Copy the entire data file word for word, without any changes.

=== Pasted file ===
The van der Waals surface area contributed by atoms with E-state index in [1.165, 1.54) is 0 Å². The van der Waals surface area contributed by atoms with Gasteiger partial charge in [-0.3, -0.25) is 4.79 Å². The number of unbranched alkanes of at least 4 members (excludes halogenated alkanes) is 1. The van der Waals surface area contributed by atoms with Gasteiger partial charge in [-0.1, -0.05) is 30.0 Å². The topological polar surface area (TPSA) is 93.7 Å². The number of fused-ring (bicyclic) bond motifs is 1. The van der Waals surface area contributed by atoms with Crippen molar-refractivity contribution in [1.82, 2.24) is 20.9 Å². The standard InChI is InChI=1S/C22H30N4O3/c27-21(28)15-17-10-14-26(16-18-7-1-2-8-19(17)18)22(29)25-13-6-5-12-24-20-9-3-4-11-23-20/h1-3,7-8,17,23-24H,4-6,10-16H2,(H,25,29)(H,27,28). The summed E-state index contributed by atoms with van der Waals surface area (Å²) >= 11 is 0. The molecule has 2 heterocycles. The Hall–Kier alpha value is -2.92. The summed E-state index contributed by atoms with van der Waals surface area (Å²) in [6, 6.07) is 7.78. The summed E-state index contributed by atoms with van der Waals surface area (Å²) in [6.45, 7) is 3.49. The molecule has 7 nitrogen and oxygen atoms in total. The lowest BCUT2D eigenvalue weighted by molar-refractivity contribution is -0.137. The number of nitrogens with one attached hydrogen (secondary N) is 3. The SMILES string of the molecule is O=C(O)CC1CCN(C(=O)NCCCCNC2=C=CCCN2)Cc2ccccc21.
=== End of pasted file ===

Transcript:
The van der Waals surface area contributed by atoms with E-state index in [1.165, 1.54) is 0 Å². The van der Waals surface area contributed by atoms with Gasteiger partial charge in [-0.3, -0.25) is 4.79 Å². The number of unbranched alkanes of at least 4 members (excludes halogenated alkanes) is 1. The van der Waals surface area contributed by atoms with Gasteiger partial charge in [-0.1, -0.05) is 30.0 Å². The topological polar surface area (TPSA) is 93.7 Å². The number of fused-ring (bicyclic) bond motifs is 1. The van der Waals surface area contributed by atoms with Crippen molar-refractivity contribution in [1.82, 2.24) is 20.9 Å². The standard InChI is InChI=1S/C22H30N4O3/c27-21(28)15-17-10-14-26(16-18-7-1-2-8-19(17)18)22(29)25-13-6-5-12-24-20-9-3-4-11-23-20/h1-3,7-8,17,23-24H,4-6,10-16H2,(H,25,29)(H,27,28). The summed E-state index contributed by atoms with van der Waals surface area (Å²) >= 11 is 0. The molecule has 2 heterocycles. The Hall–Kier alpha value is -2.92. The summed E-state index contributed by atoms with van der Waals surface area (Å²) in [6, 6.07) is 7.78. The summed E-state index contributed by atoms with van der Waals surface area (Å²) in [6.45, 7) is 3.49. The molecule has 7 nitrogen and oxygen atoms in total. The lowest BCUT2D eigenvalue weighted by molar-refractivity contribution is -0.137. The number of nitrogens with one attached hydrogen (secondary N) is 3. The SMILES string of the molecule is O=C(O)CC1CCN(C(=O)NCCCCNC2=C=CCCN2)Cc2ccccc21.